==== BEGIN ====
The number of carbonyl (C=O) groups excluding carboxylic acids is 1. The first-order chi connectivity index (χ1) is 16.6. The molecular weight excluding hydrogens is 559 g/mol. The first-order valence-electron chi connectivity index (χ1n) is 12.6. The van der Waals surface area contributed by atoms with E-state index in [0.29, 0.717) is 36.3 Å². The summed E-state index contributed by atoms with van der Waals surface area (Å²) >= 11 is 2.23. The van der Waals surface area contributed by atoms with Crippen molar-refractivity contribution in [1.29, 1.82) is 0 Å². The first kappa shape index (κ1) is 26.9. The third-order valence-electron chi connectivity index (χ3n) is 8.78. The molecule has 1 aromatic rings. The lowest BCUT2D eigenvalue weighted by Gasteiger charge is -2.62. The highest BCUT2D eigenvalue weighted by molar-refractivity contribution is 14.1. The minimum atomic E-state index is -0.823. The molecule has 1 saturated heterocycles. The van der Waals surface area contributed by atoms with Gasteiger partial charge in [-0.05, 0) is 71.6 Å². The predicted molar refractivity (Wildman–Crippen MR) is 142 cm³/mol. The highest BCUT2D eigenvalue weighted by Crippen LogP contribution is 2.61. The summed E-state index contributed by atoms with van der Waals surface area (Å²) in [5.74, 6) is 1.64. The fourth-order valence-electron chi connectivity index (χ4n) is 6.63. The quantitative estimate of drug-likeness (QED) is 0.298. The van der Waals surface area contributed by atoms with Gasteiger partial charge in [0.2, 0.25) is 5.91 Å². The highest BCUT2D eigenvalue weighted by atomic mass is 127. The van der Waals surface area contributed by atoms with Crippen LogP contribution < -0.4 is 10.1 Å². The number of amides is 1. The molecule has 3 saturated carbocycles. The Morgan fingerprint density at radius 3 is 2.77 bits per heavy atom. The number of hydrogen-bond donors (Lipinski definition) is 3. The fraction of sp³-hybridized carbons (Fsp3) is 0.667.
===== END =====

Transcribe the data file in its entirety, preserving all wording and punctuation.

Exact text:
The number of carbonyl (C=O) groups excluding carboxylic acids is 1. The first-order chi connectivity index (χ1) is 16.6. The molecular weight excluding hydrogens is 559 g/mol. The first-order valence-electron chi connectivity index (χ1n) is 12.6. The van der Waals surface area contributed by atoms with E-state index in [0.29, 0.717) is 36.3 Å². The summed E-state index contributed by atoms with van der Waals surface area (Å²) >= 11 is 2.23. The van der Waals surface area contributed by atoms with Crippen molar-refractivity contribution in [1.29, 1.82) is 0 Å². The first kappa shape index (κ1) is 26.9. The third-order valence-electron chi connectivity index (χ3n) is 8.78. The molecule has 1 aromatic rings. The lowest BCUT2D eigenvalue weighted by Gasteiger charge is -2.62. The highest BCUT2D eigenvalue weighted by molar-refractivity contribution is 14.1. The minimum atomic E-state index is -0.823. The molecule has 1 saturated heterocycles. The van der Waals surface area contributed by atoms with Gasteiger partial charge in [-0.05, 0) is 71.6 Å². The predicted molar refractivity (Wildman–Crippen MR) is 142 cm³/mol. The highest BCUT2D eigenvalue weighted by Crippen LogP contribution is 2.61. The summed E-state index contributed by atoms with van der Waals surface area (Å²) in [5.74, 6) is 1.64. The fourth-order valence-electron chi connectivity index (χ4n) is 6.63. The quantitative estimate of drug-likeness (QED) is 0.298. The van der Waals surface area contributed by atoms with Gasteiger partial charge in [0.2, 0.25) is 5.91 Å². The highest BCUT2D eigenvalue weighted by atomic mass is 127. The van der Waals surface area contributed by atoms with Crippen LogP contribution < -0.4 is 10.1 Å². The number of amides is 1. The molecule has 3 saturated carbocycles. The Morgan fingerprint density at radius 3 is 2.77 bits per heavy atom. The number of hydrogen-bond donors (Lipinski definition) is 3. The fraction of sp³-hybridized carbons (Fsp3) is 0.667.